Once More Into The Breach
I’m afraid, dear readers, that I am going to have to wade into the women-in-medicine-or-women-in-the-workplace discussion. The three prominent female writers on this topic, Meyers, Sandberg and Slaughter, have had their say. My dear blogger friend Karen Sibert has had her say on her excellent blog A Penned Point. Linda Brodsky, another blogger friend, has discussed the subject on her eponymous blog. Even the Shambhala Sun, a buddhist magazine I sometimes pick up out of curiosity, has an article this week on women as Dharma teachers. I guess I should have my say too. If you are sick of this subject, which I am myself, feel free to move along. It’s my blog. I can write whatever I want. Warning to my female medical student readers: This post will NOT help you figure out work-life balance. I don’t think such a thing exists.
I will risk the ire of women worldwide by suggesting that men and women are different. I have three daughters. Through absolutely no effort on my part they are girly girls. They are drama queens. They love cinderella. They can sit for an hour with paint or pretend jewelry stickers. They like to “read” in bed. My oldest will only wear dresses. I have many friends who have boys. Through no fault of their own my friends boys are, well, boyish. They can’t sit for 5 minutes with a sticker book. They are obsessed with the car channel. They play with sticks and pretend they are swords. My girls like to play swords too, but they’re more likely to be warrior princesses than dragonslayers. The differences between the genders in children is so genetic, so instinctual, so hard-wired, that I find it hard to completely buy into the gender equality argument. Yes, women can do anything they want. Yes, they should get equal pay for equal work. Sure, you can use traditionally female attributes to contribute to your work in unique ways. And yes, women can bring useful skills to the corporate ladder climb. But I argue that women can, if they want to, choose to embrace their innate woman-ish-ness in a more traditional sense. I wish they could do this without judgement.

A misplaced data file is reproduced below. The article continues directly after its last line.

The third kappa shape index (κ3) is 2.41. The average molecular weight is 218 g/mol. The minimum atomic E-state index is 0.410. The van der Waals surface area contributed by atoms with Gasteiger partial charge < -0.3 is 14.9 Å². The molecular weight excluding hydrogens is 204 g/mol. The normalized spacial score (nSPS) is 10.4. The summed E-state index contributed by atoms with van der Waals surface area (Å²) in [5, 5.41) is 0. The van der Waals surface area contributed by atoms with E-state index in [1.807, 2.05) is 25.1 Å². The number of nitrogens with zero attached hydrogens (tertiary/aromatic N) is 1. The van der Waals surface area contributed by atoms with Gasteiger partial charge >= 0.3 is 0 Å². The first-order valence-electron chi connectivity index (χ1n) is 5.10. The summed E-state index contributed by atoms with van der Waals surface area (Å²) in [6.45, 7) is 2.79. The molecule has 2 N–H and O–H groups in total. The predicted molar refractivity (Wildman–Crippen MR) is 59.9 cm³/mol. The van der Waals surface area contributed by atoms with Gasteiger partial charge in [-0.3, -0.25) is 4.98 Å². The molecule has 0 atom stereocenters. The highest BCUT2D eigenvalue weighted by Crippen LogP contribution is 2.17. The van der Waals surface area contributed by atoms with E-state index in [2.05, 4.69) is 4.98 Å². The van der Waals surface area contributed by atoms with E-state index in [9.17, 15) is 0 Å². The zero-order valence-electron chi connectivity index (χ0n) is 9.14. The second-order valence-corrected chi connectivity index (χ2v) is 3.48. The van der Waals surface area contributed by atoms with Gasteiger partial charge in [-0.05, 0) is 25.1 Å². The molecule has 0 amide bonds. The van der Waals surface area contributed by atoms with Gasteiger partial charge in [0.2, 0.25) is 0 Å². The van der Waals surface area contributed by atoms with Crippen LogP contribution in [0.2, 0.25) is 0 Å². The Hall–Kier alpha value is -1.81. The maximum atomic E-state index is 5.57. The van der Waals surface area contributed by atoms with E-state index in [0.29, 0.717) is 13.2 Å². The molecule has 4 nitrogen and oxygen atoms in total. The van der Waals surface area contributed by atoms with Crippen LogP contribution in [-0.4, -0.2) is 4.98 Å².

I have done almost a 360 on this issue by the way. In my teens and twenties I had an absolute horror of all things child and domestic. I swore I would never have kids, strived to excel in school, never looked to anyone for financial support, and was fiercely independent (or stubborn, as my mother says). I looked with contempt at my well-educated contemporaries as they procreated and fell out of the “work force”. When I was 35 years old, I fell in love and decided suddenly that I wanted to have a child. I had three in rapid succession. I found out to my and everyone else’s surprise that I’m pretty good at mothering. Who knew? I fell out of the work force too. I embraced being woman-ish. There can be profound fulfillment in following the “traditional” gender role of wife, mother, homemaker. You are creating a home and a life for your family, and you are the pivot point, the center, of that home and life. That’s empowering.
Being a wife and mother has made me feel much more like a woman than all that clawing through medical school and residency ever did. For me, embracing woman-ness went much further toward establishing my sense of self than all the successes of the work place did. Many people would say that my medical school education was wasted. Well maybe. There’s really no way of knowing when you’re 21 how you are going to feel about life, work, kids, and gender when you’re 40. When you’re 40, you’ve finally realized that you can’t “have it all” and you don’t want to. Most people experiment with many different things before they settle on a life that works for them. I have been a woman doctor. I have been a woman mother. Being both doesn’t work for me. The woman mother thing does.